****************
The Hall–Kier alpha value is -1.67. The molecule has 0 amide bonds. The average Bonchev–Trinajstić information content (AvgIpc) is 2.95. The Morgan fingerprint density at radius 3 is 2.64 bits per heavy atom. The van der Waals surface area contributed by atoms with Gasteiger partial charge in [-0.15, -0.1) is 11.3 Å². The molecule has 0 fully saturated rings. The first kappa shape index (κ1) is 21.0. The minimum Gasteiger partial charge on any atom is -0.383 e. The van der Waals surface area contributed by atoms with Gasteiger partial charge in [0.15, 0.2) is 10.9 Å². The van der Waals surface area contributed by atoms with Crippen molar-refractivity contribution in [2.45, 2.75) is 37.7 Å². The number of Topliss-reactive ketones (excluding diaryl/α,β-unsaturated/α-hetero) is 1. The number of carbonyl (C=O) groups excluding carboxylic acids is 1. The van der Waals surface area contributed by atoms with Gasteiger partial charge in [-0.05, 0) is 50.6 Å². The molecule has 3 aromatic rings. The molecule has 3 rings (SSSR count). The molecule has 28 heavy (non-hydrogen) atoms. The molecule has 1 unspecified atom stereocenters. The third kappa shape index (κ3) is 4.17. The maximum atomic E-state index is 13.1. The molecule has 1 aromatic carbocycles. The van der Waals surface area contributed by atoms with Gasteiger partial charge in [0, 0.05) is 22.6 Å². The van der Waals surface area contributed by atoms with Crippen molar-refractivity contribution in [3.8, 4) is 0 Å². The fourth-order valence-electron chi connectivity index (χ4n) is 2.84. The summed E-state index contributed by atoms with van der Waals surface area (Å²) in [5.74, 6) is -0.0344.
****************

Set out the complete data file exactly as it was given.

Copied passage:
The Hall–Kier alpha value is -1.67. The molecule has 0 amide bonds. The average Bonchev–Trinajstić information content (AvgIpc) is 2.95. The Morgan fingerprint density at radius 3 is 2.64 bits per heavy atom. The van der Waals surface area contributed by atoms with Gasteiger partial charge in [-0.15, -0.1) is 11.3 Å². The molecule has 0 fully saturated rings. The first kappa shape index (κ1) is 21.0. The minimum Gasteiger partial charge on any atom is -0.383 e. The van der Waals surface area contributed by atoms with Gasteiger partial charge in [0.15, 0.2) is 10.9 Å². The van der Waals surface area contributed by atoms with Crippen molar-refractivity contribution in [2.45, 2.75) is 37.7 Å². The number of Topliss-reactive ketones (excluding diaryl/α,β-unsaturated/α-hetero) is 1. The number of carbonyl (C=O) groups excluding carboxylic acids is 1. The van der Waals surface area contributed by atoms with Gasteiger partial charge in [-0.05, 0) is 50.6 Å². The molecule has 3 aromatic rings. The molecule has 3 rings (SSSR count). The molecule has 28 heavy (non-hydrogen) atoms. The molecule has 1 unspecified atom stereocenters. The third kappa shape index (κ3) is 4.17. The maximum atomic E-state index is 13.1. The molecule has 1 aromatic carbocycles. The van der Waals surface area contributed by atoms with Gasteiger partial charge in [0, 0.05) is 22.6 Å². The van der Waals surface area contributed by atoms with Crippen molar-refractivity contribution in [3.8, 4) is 0 Å². The fourth-order valence-electron chi connectivity index (χ4n) is 2.84. The summed E-state index contributed by atoms with van der Waals surface area (Å²) in [5.74, 6) is -0.0344.